We may have reached the halfway point altitude wise but the second half would be steeper. We were so tired at this point, we’d had no sleep and it was the middle of the night, that the guides decided to split us up. I carried on with Adam and Melissa walked with Edward. The switchbacks continued, to the left, the right, the left, the right, it was endless monotony. Suddenly the switchbacks finished and out of nowhere (at least in the dark) we had arrived at Jamaica Rocks, a series of large boulders covered in scree that had to be scrambled over. These were tough going and we had an hour of it. They stopped briefly, during which time we were back on the switchbacks, then they continued again although this time minus the scree. After 5 long hours, we reached the top and arrived at Gilman’s Point, at an altitude of 5681m, shortly followed by Melissa and Edward. If you time it right, you can spend some time here watching the sunrise but we were too early and sunrise was too far off for us to wait for it. Instead we began the 3 hour round trip to Uhuru Peak, the highest point in Africa. Luckily, this only meant an increase of 200m and so it was fairly easy going and relatively flat. The route was round the edge of the crater rim and during the walk the sun began to rise to the left of us. We passed Stella Point, the glacier near the summit, which is receding at such a speed that, if current rates continue, will be totally gone by 2020. Finally, at 7.00am, a most welcome sight, the summit of Uhuru Peak which, at 5895m, is the highest point in Africa. There were quite a few people up there although, thankfully, we had managed to beat the majority. There was a large number of the army up there, having reached the summit in 2 days and facing the prospect of going the whole way back down that day, and many of them seemed to be in a bad way. Adam gave out a few nausea tablets to those looking the worst! We were lucky as we had met an Australian in the Serengeti who had recently climbed the mountain and had given us her leftover Diamox. These tablets are taken to negate the effects of altitude, although side effects can include needing the loo a lot and tingling in the extremities. Luckily we only got the tingling, avoiding late night, dark toilet breaks. You are allowed 20 mins at the top, but any longer is deemed too dangerous when you haven’t acclimatised properly. We spent the time taking many, many photos of ourselves, the crater and the view. Then it was time to leave. With words of encouragement to those still on their way up, it was back the way we came, only much quicker. Back to Gilman’s Point, then over the damn rocks, and down the scree.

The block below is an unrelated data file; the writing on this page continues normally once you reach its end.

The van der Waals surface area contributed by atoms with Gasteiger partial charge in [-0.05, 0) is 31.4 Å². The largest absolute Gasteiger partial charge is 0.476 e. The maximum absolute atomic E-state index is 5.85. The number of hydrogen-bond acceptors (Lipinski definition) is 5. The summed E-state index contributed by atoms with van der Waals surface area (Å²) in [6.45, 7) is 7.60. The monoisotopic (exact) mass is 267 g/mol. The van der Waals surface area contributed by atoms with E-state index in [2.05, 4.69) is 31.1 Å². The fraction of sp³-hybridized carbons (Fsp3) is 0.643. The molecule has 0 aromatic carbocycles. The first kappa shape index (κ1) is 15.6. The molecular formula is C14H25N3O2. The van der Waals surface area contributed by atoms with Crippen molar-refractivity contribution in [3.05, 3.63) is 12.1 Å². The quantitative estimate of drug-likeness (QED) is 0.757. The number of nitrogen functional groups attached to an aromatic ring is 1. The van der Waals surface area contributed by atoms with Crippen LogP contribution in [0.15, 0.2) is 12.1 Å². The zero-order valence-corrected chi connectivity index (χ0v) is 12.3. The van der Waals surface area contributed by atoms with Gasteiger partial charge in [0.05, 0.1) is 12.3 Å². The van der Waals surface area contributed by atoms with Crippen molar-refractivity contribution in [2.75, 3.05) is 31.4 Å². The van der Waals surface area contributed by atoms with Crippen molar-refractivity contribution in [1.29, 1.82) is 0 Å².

It only took 2 hours down meaning a total of 9 hours walking and it wasn’t even 10am! Down at the camp we got to collapse in our tent for an hour before an early lunch. However, by this point altitude and tiredness had gotten the better of us and our appetites has disappeared, so we packed up camp and began to head down the mountain. We came down the opposite side of the mountain, meaning we had literally walked over the top of it! The route down was the Marangu route, also known as the Coca-Cola route. It is the most popular route with trekkers staying in huts rather than camping (unless you are coming down the Rongai route, in which case you still camp). It took us 3 hours to get down to Horombo hut, where we were breaking up the journey, meaning 9 hours walking in total. Considering they warn you the day would be 11-15 hours, we did pretty good. We got afternoon tea before dinner, but luckily there was no need for acclimatisation walks on the way down. Eventually, at 8pm, after pulling an all nighter for the first time in goodness knows how long, we got our first bit of sleep in 38 hours.
Heart Rate 106 (Melissa 89), Blood Oxygen Level 92 (Melissa 93)